Alperen Degirmenci: Enabling Advanced Visualization and Autonomous Instrument Tracking in Cardiac Interventions
Catheters play a key role in diagnosing and treating cardiac arrhythmia. Intracardiac echo (ICE) catheters enable real-time 2D ultrasound image acquisition from within the heart, however, manually steering ICE catheters inside a beating heart is a complex and time consuming task. The clinical use of ICE catheters is therefore limited to only a few critical tasks, such as septal puncture. At the Harvard Biorobotics Lab, we built a robotic system that can automatically steer four degree-of-freedom catheters, enabling real-time tracking of instruments within the heart and 3D visualization of cardiac tissue. In this talk, I will walk you through the design process in preparing our system for in vivo trials, and present results from our latest live animal experiment. I will describe the control strategies we employed to accurately steer these flexible manipulators in the presence of external disturbances (e.g. respiratory motion) and unmodeled motion of the catheter body. Finally, I will describe the GPU-accelerated image processing pipeline we used to generate 3D volumetric images of the heart in real-time from the 2D images acquired by the ICE catheter.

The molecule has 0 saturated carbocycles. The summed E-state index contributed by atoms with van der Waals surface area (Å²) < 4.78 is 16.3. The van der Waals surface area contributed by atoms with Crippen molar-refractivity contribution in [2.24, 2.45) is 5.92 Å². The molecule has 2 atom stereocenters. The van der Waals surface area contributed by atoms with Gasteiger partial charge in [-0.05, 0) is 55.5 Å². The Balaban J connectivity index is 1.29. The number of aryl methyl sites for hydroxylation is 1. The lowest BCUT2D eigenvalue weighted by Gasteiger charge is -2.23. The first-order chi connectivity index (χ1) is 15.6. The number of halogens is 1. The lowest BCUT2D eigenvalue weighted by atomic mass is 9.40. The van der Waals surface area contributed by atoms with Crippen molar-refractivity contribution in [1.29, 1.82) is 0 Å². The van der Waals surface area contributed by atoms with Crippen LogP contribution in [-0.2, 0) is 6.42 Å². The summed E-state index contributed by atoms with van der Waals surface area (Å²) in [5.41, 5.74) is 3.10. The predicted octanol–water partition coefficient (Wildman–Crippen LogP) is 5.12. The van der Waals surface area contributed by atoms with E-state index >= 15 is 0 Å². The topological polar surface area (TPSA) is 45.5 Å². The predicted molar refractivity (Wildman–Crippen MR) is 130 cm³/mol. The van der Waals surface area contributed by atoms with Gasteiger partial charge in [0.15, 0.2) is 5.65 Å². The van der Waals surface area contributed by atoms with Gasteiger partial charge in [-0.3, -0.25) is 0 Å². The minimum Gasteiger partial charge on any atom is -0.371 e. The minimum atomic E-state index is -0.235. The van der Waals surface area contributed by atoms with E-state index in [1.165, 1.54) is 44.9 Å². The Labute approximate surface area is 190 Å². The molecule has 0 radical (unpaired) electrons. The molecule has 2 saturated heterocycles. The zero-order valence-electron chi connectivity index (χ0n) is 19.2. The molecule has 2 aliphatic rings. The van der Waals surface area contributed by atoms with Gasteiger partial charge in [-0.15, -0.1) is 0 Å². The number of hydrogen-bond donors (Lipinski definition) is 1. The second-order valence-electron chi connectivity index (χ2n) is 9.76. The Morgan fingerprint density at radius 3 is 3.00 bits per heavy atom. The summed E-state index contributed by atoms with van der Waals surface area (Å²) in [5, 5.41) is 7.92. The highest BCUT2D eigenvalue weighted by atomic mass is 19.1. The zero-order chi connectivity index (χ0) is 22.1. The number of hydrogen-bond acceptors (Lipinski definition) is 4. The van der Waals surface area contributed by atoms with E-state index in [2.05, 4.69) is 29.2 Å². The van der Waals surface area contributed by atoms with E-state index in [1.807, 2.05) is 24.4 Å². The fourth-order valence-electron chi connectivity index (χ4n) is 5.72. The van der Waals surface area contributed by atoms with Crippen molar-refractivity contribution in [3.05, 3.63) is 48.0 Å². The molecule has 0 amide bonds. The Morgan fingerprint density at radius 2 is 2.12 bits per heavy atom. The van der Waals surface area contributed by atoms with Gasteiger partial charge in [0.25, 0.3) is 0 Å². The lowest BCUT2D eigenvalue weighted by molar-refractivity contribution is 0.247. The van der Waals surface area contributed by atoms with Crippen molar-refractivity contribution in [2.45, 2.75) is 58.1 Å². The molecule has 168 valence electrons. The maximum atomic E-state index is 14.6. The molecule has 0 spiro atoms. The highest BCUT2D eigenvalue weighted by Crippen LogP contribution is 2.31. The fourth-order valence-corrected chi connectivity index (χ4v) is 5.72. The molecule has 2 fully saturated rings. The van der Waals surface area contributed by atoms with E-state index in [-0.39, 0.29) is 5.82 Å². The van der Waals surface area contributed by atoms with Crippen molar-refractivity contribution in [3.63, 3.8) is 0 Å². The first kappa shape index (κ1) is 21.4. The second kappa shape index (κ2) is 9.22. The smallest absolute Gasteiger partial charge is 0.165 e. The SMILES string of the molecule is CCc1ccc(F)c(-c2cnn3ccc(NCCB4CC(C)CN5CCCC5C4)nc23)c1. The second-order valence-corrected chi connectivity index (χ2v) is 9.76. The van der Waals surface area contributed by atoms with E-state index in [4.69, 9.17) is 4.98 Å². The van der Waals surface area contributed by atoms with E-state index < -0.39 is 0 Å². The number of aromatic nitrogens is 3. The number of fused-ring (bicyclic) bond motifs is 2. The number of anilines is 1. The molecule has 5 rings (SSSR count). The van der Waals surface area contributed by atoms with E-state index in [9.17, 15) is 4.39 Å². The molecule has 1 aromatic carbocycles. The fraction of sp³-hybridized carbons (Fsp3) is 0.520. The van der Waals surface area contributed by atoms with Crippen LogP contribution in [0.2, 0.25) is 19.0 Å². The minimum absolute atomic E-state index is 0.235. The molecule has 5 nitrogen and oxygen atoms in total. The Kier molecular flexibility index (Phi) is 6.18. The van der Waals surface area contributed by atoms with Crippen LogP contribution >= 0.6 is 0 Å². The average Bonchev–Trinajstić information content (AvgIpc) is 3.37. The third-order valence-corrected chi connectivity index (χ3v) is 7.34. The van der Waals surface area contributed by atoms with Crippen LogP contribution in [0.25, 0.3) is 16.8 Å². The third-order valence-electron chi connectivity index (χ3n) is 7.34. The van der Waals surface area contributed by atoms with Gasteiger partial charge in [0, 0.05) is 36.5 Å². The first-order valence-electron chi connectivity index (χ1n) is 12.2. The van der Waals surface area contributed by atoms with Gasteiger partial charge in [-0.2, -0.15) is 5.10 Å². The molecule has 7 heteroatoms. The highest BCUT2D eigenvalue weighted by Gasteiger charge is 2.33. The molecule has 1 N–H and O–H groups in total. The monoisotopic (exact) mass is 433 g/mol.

Alperen Degirmenci is a PhD candidate in Engineering Sciences at the Harvard John A. Paulson School of Engineering and Applied Sciences. He has been working in the BioRobotics Laboratory since 2012 under the supervision of Prof. Robert D. Howe. Alperen earned his M.S. degree from Harvard University in 2015, and a B.S. degree in Mechanical Engineering from the Johns Hopkins University in 2012, with minors in mathematics, computer science, robotics, and computer-integrated surgery. Alperen’s research at Harvard focuses on real-time, high-performance algorithm development for medical ultrasound image processing and robotic procedure guidance in catheter-based cardiac interventions.